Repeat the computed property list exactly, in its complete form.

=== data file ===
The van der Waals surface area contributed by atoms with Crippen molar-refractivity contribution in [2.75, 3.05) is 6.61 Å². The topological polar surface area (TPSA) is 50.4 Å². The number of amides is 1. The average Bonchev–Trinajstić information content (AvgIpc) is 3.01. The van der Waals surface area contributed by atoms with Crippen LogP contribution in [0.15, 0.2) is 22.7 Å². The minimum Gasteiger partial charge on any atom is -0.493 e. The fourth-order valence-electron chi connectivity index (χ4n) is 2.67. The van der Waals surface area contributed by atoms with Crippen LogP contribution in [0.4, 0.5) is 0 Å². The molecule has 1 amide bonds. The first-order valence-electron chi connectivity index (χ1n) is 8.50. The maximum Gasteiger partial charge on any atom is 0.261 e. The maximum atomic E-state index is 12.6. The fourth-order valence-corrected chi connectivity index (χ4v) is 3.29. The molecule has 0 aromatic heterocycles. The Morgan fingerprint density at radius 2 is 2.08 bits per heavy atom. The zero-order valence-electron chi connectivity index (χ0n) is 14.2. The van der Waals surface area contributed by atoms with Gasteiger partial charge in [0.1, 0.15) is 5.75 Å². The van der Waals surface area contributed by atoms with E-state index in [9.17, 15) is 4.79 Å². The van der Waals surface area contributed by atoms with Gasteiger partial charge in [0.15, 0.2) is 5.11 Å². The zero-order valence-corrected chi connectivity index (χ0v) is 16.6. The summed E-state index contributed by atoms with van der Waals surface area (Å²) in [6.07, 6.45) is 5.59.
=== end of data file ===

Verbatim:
The van der Waals surface area contributed by atoms with Crippen molar-refractivity contribution in [2.75, 3.05) is 6.61 Å². The topological polar surface area (TPSA) is 50.4 Å². The number of amides is 1. The average Bonchev–Trinajstić information content (AvgIpc) is 3.01. The van der Waals surface area contributed by atoms with Crippen LogP contribution in [0.15, 0.2) is 22.7 Å². The minimum Gasteiger partial charge on any atom is -0.493 e. The fourth-order valence-electron chi connectivity index (χ4n) is 2.67. The van der Waals surface area contributed by atoms with Crippen LogP contribution in [0.4, 0.5) is 0 Å². The molecule has 1 amide bonds. The first-order valence-electron chi connectivity index (χ1n) is 8.50. The maximum Gasteiger partial charge on any atom is 0.261 e. The maximum atomic E-state index is 12.6. The fourth-order valence-corrected chi connectivity index (χ4v) is 3.29. The molecule has 0 aromatic heterocycles. The Morgan fingerprint density at radius 2 is 2.08 bits per heavy atom. The zero-order valence-electron chi connectivity index (χ0n) is 14.2. The van der Waals surface area contributed by atoms with Gasteiger partial charge in [0.1, 0.15) is 5.75 Å². The van der Waals surface area contributed by atoms with E-state index in [9.17, 15) is 4.79 Å². The van der Waals surface area contributed by atoms with Gasteiger partial charge in [0.15, 0.2) is 5.11 Å². The zero-order valence-corrected chi connectivity index (χ0v) is 16.6. The summed E-state index contributed by atoms with van der Waals surface area (Å²) in [6.07, 6.45) is 5.59.